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Improved documentation of when QuerySet.exists() and .count() are a g…

…enuine optimization.

Also fixed a typo.

git-svn-id: bcc190cf-cafb-0310-a4f2-bffc1f526a37
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spookylukey committed Dec 22, 2009
1 parent 5160212 commit a5af81f93fdf79a99d59a7cabd14ce58266d1d10
Showing with 7 additions and 3 deletions.
  1. +7 −3 docs/ref/models/querysets.txt
@@ -1037,7 +1037,8 @@ Example::
``count()`` performs a ``SELECT COUNT(*)`` behind the scenes, so you should
always use ``count()`` rather than loading all of the record into Python
-objects and calling ``len()`` on the result.
+objects and calling ``len()`` on the result (unless you need to load the
+objects into memory anyway, in which case ``len()`` will be faster).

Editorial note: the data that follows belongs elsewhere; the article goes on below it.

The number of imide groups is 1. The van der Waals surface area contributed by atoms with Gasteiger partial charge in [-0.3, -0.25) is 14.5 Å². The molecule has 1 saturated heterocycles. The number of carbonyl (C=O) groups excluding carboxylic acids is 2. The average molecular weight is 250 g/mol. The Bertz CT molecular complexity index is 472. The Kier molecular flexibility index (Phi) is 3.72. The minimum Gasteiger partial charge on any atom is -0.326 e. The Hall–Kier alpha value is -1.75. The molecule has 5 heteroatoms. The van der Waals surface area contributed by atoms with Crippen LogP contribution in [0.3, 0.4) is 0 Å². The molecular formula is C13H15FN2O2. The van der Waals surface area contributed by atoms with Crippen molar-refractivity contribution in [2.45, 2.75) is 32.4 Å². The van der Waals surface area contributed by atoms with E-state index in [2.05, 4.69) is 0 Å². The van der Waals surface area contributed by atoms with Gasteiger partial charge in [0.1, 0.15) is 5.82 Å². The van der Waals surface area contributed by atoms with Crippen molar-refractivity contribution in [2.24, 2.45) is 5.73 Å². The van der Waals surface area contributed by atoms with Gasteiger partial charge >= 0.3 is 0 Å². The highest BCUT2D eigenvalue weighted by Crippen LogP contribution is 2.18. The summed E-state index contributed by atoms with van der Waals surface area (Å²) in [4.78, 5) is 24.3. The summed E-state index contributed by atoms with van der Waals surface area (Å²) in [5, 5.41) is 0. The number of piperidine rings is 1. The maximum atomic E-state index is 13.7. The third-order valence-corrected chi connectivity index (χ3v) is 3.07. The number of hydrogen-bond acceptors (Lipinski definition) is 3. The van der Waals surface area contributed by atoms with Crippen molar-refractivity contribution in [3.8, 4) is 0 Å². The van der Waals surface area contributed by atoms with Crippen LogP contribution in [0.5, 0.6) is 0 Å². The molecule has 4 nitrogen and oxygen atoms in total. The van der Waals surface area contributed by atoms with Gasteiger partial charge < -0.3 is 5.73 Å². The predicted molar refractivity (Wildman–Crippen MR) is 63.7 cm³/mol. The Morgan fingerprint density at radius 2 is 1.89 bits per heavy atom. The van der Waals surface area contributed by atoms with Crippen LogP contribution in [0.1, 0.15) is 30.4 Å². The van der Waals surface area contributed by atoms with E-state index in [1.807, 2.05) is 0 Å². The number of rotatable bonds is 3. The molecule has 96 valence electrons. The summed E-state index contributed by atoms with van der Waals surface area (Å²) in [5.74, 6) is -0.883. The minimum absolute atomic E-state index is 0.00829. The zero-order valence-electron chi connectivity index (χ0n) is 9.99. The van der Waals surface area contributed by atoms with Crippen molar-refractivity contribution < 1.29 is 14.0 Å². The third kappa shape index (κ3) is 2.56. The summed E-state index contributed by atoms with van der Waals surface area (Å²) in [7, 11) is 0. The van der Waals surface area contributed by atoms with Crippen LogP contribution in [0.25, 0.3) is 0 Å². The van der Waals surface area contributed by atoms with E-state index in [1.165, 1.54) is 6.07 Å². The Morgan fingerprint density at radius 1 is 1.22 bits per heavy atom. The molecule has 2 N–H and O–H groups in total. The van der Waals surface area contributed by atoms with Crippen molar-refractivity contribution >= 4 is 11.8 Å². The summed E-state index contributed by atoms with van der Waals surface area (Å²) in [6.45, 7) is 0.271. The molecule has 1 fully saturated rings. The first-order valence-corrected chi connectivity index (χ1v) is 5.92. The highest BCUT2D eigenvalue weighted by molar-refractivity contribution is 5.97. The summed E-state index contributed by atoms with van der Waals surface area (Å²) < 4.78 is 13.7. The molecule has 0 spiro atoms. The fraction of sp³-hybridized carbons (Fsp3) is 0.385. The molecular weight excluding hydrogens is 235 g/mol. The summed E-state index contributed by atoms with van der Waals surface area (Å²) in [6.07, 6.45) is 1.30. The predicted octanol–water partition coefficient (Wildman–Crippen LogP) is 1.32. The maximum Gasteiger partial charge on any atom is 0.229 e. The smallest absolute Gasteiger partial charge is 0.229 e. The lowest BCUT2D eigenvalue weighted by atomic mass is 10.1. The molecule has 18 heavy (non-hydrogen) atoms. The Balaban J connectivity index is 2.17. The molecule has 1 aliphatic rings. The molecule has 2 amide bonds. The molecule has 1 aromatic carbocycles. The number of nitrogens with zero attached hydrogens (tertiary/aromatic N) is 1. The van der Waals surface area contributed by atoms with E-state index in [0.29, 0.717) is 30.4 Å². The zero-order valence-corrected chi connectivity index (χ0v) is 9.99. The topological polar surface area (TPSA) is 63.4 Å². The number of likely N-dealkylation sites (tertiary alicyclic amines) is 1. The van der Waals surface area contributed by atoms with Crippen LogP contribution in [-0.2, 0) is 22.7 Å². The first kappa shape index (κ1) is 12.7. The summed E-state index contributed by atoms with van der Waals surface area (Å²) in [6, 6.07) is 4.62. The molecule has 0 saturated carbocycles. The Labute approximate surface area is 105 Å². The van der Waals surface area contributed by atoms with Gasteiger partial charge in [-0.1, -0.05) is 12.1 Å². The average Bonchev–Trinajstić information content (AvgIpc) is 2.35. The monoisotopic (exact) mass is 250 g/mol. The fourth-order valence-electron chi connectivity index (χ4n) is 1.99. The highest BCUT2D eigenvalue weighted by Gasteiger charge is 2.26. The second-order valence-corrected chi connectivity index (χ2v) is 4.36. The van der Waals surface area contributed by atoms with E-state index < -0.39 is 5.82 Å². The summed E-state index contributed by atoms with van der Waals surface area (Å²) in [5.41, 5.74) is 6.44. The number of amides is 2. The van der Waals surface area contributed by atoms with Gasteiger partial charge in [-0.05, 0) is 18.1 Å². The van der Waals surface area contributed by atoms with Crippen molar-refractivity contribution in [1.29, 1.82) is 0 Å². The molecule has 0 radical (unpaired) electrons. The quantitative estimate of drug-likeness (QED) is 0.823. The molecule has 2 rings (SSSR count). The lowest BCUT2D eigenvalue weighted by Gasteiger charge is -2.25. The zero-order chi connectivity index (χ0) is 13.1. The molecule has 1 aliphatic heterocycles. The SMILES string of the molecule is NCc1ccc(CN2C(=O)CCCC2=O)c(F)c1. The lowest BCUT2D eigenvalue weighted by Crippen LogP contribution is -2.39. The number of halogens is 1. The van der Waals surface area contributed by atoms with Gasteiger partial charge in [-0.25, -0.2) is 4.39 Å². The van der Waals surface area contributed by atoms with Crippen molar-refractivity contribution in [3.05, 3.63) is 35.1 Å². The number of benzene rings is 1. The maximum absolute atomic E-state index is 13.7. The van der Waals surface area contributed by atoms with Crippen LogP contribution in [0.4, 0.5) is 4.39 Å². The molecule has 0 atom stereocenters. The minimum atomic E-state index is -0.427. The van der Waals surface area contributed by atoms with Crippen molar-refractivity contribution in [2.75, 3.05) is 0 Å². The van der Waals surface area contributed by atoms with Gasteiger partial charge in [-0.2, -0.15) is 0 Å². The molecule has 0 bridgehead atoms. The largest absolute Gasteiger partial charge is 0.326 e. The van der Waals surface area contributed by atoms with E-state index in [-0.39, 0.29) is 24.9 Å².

Depending on which database you're using (e.g. PostgreSQL vs. MySQL),
``count()`` may return a long integer instead of a normal Python integer. This
@@ -1140,8 +1141,11 @@ Aggregation <topics-db-aggregation>`.
Returns ``True`` if the :class:`QuerySet` contains any results, and ``False``
if not. This tries to perform the query in the simplest and fastest way
possible, but it *does* execute nearly the same query. This means that calling
-:meth:`QuerySet.exists()` is faster that ``bool(some_query_set)``, but not by
-a large degree.
+:meth:`QuerySet.exists()` is faster than ``bool(some_query_set)``, but not by
+a large degree. If ``some_query_set`` has not yet been evaluated, but you know
+that it will be at some point, then using ``some_query_set.exists()`` will do
+more overall work (an additional query) than simply using
Field lookups

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